Note to My Readers: from mid-June to mid-August (6/18 - 8/20), I will be taking a summer break from posting new articles for my Thursday and Friday slots. This will only affect my Thursday series on the global growth of Christianity, and my Friday series, the "Theological Bestiary" of birds, both of which will resume in late August. During the summer, I'll be dusting off some of my best essays from the first few years of this blog (a decade ago), as well as my verse play "Thus Ends the World," and re-posting them in the Thursday and Friday slots. All other weekdays will continue to feature new material throughout the summer.

Monday, September 05, 2016

Quote of the Week

"Truly this is the unending miracle of love: that one loving person, through his love, can embrace God, whose being fills and transcends the entire creation."

- from The Cloud of Unknowing, a 14th-century anonymous work of Christian mysticism

(Painting: "God the Father Almighty," by Antoine Coypel, from the ceiling of the chapel at the Palace of Versailles) 

3 comments:

Ponderous soul said...

I am a bit "mystified" why you would include within your blog a quote from "The Cloud of Unknowing," a work that essentially recommends "transcedental meditation?" (TM)." Is this for philosophical discussion purposes? First, the author is unknown, so one has no way of knowing the spiritual bent of this work. TM was quite a "cult like" movement during the late 1960s and early 1970s for those seeking enlightenment beyond the Bible and perceived 'limitations' of Christian church practices. Perhaps there are many ways to interpret the "centering" practices of "The Cloud of Unknowing," but do not seem to mesh with the model Jesus taught: "Our Father Who Art in Heaven ...." This is especially interesting as the Pastor at an out of state ABS church now opens her services by inviting the congregation to join in "centering" prayer. Is this an ABS thing? The quote sounds enlightened, but sources are more important.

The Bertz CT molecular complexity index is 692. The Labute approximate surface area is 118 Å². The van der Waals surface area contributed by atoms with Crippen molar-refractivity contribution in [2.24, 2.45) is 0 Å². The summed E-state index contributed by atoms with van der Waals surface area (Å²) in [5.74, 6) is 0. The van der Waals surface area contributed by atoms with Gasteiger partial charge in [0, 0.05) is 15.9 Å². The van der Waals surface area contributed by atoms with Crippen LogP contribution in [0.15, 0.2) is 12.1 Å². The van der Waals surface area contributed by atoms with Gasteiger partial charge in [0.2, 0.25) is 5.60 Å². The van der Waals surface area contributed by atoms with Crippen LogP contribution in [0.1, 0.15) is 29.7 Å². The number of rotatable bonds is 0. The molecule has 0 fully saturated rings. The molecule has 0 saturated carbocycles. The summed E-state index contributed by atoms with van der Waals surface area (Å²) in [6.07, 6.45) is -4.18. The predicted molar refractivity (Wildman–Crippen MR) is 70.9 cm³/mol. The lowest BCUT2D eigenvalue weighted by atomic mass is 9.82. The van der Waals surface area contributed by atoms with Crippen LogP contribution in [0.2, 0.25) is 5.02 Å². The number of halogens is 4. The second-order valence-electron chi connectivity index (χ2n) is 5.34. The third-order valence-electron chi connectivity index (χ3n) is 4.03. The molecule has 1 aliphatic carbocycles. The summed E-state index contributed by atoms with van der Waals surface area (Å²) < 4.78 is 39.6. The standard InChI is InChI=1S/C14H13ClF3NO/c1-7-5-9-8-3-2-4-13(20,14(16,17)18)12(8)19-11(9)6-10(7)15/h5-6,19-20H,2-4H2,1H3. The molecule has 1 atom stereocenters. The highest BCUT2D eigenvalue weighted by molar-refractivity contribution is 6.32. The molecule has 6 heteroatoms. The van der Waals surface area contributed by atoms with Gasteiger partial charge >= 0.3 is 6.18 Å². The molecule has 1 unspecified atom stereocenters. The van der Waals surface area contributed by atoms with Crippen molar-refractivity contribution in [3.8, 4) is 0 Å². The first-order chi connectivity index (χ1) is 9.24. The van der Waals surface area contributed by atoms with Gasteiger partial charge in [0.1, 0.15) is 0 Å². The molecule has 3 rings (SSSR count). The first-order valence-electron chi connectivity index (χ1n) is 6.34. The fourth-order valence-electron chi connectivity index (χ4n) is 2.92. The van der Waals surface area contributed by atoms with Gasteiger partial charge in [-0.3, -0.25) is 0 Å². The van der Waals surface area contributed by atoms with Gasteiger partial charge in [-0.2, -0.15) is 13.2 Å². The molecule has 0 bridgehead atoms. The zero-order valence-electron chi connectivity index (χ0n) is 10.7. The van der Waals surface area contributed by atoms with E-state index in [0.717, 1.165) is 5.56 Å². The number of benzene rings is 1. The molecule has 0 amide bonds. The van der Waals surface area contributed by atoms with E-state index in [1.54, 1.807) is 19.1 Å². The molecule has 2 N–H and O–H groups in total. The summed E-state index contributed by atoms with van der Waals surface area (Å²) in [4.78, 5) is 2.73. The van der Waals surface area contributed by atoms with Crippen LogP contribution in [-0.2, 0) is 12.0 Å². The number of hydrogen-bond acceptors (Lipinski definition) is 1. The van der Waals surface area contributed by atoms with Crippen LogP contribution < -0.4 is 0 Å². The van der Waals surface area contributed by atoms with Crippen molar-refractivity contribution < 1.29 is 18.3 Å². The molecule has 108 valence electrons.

Matthew Burden said...

Thank you for your comments. I actually have no experience whatsoever with Transcendental Meditation, and no particular interest in researching it. But I have read The Cloud of Unknowing, along with many of the other great classics of Christian devotional practice, and found that it deserves--and even exceeds--the high accolades that it receives as a classic of authentic Christian prayer. I found it extremely helpful to my own personal practice of prayer, and overflowing with a sense of deep love for God as the supreme aim of its advice. You can find more of my take on it in this book review that I wrote on the subject last year: . It will probably address some of your particular concerns regarding the manner of prayer a bit more fully than I can do here in the comments section. But, of course, you are welcome to keep your own counsel in this matter. All I can say is that, in reading the book, I found it helpful, wise, and authentically Christian in every sense.

Matthew Burden said...

Sorry, the link for my book review didn't appear in my previous comment. You can find it in my blog archives for May 15, 2015, or just search my blog for the keywords "cloud of unknowing."